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NAHB to Congress: Regulations on Small Business Halting U.S. Housing and Economic Recovery
Mar 14, 2013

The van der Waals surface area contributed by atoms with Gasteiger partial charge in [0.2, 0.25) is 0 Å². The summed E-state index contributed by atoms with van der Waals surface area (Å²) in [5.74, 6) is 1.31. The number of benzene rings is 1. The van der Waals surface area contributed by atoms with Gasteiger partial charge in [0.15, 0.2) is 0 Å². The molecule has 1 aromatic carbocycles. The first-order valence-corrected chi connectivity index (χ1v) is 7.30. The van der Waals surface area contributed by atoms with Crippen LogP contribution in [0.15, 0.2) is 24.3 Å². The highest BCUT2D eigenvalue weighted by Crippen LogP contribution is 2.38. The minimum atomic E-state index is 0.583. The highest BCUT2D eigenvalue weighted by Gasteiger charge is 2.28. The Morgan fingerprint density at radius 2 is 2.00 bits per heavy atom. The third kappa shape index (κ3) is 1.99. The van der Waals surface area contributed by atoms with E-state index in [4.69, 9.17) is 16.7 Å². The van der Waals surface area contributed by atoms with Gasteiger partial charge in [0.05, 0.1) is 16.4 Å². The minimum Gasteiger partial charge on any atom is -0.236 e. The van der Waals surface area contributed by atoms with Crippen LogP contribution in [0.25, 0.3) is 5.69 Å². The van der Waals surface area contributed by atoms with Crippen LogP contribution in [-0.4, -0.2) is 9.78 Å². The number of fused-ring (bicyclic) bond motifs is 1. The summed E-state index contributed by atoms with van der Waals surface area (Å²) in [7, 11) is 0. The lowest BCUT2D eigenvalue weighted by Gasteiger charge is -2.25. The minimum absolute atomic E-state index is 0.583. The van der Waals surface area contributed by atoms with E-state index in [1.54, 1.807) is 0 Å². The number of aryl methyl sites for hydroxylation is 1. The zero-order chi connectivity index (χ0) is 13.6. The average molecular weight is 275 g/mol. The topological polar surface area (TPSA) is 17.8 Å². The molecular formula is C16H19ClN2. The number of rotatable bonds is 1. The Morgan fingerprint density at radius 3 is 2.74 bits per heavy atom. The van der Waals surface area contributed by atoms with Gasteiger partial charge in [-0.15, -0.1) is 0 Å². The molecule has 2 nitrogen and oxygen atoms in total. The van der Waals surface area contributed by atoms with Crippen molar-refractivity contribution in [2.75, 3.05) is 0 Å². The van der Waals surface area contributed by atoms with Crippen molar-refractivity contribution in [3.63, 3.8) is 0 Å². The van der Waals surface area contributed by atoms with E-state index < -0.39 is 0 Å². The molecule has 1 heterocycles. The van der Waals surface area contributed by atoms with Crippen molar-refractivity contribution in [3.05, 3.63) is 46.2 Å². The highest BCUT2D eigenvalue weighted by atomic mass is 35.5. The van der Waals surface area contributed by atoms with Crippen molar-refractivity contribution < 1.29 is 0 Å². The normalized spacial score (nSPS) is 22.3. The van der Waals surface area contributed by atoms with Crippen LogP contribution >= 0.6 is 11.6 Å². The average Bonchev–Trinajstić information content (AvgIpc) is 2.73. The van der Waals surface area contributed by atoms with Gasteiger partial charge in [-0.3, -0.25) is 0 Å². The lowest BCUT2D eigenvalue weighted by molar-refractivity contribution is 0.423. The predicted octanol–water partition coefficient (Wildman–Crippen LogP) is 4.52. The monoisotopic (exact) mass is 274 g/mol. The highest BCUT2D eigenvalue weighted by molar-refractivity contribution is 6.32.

Federal agencies are circumventing the intent and the letter of a law to make the regulatory process more cost-effective and less burdensome for small businesses, the National Association of Home Builders (NAHB) told Congress in recently delivered testimony. As a result, the regulatory process continues to unnecessarily increase compliance costs and is acting as a drag on the housing and economic recovery. Testifying on behalf of NAHB before the House Small Business Committee's Subcommittee on Investigations, Oversight and Regulations, Kansas home builder Carl Harris said compliance with the Regulatory Flexibility Act, which requires federal agencies to review regulations for their impact on small businesses and consider less burdensome alternatives, continues to fall far short of the act's objective. "Federal agencies often view compliance as largely a procedural function during the federal rulemaking process and not—as Congress intended—an opportunity to reduce the burden of regulations on small businesses," said Harris, who has participated in the regulatory process. "When federal agencies are unprepared to provide small business review panelists with the information and data necessary to evaluate the costs and compliance obligations, the process breaks down." Harris then cited several examples where a smarter and more sensible regulatory process would benefit the housing industry, home builders and small businesses: ►The 2008 Occupational Safety and Health Administration Cranes and Derricks Construction Rule: The rule is intended to protect workers from hazards associated with hoisting equipment in construction. The Regulatory Flexibility Act required OSHA to convene a Small Business Advocacy Review Panel to evaluate the rule's potential impact on small businesses. However, OSHA did not establish a panel until after the rulemaking process was completed. Harris, who participated on the review panel, explained to OSHA officials that the rule does not take into account the differences between crane applications on residential construction sites and large commercial construction sites. "I personally put forward an effective, feasible alternative that would save lives and reduce injuries in a more cost-effective way by developing regulations for crane operator certification which are appropriate to the equipment that is being used and the risks presented by that equipment," he said. However, since small businesses were not brought into the process until after the rule was finalized, Harris said his participation "seemed little more than a procedural hurdle with little interest from OSHA to make changes based on the feedback received." ►Stormwater discharges: In 2010, the Environmental Protection Agency issued changes to its policies covering stormwater discharges from developed sites that had major ramifications for home builders. Once again, EPA failed to provide sufficient information about the proposed changes to a small business review panel on which Harris also served. "Unfortunately, the pattern is often the same: Agencies either fail to comply with the Regulatory Flexibility Act by ignoring the statutory obligation to convene a small entity review panel or convene a panel but fail to provide the panelists sufficient information concerning the proposed rule to allow them to evaluate regulatory options or provide alternatives," he said. ►The Environmental Protection Agency's Lead: Renovation, Repair and Painting (RRP) rule: The EPA failed to convene a small business review panel when it first moved to amend the rule in 2008. The final rule, which went into effect in 2010, constrained small businesses in the home building and remodeling industry. It requires renovation work that disturbs more than six square feet in a home built before 1978 to follow new lead-safe work practices supervised by an EPA-certified renovator and performed by an EPA-certified renovation firm. This has resulted in excessive compliance costs that ultimately get passed on to consumers. An unintended consequence of this rule is that it encourages home owners to hire uncertified contractors to do the work, or worse, do the work themselves and actually increase the likelihood of disturbing lead-based paint. Poor development and implementation by EPA has jeopardized safety, needlessly raised costs for remodelers and consumers, and hindered both job growth and energy efficiency upgrades. Many of the deficiencies in EPA's RRP rule could have been addressed if the agency had complied with both the letter and the spirit of the Regulatory Flexibility Act, said Harris. When establishing the Regulatory Flexibility Act in 1980, Congress said the purpose of the law was to "fit regulatory and informational requirements to the scale of the businesses, organizations, and governmental jurisdictions subject to regulations. To achieve this, principal agencies are required to solicit and consider flexible regulatory proposals and to explain the rationale for their actions to assure that such proposals are given serious consideration." "Unfortunately, all too often federal agencies view compliance with the Regulatory Flexibility Act as either a technicality of the federal rulemaking process or, worse yet, as unnecessary," Harris said. "I urge Congress to seek out ways to improve agency compliance with this law."
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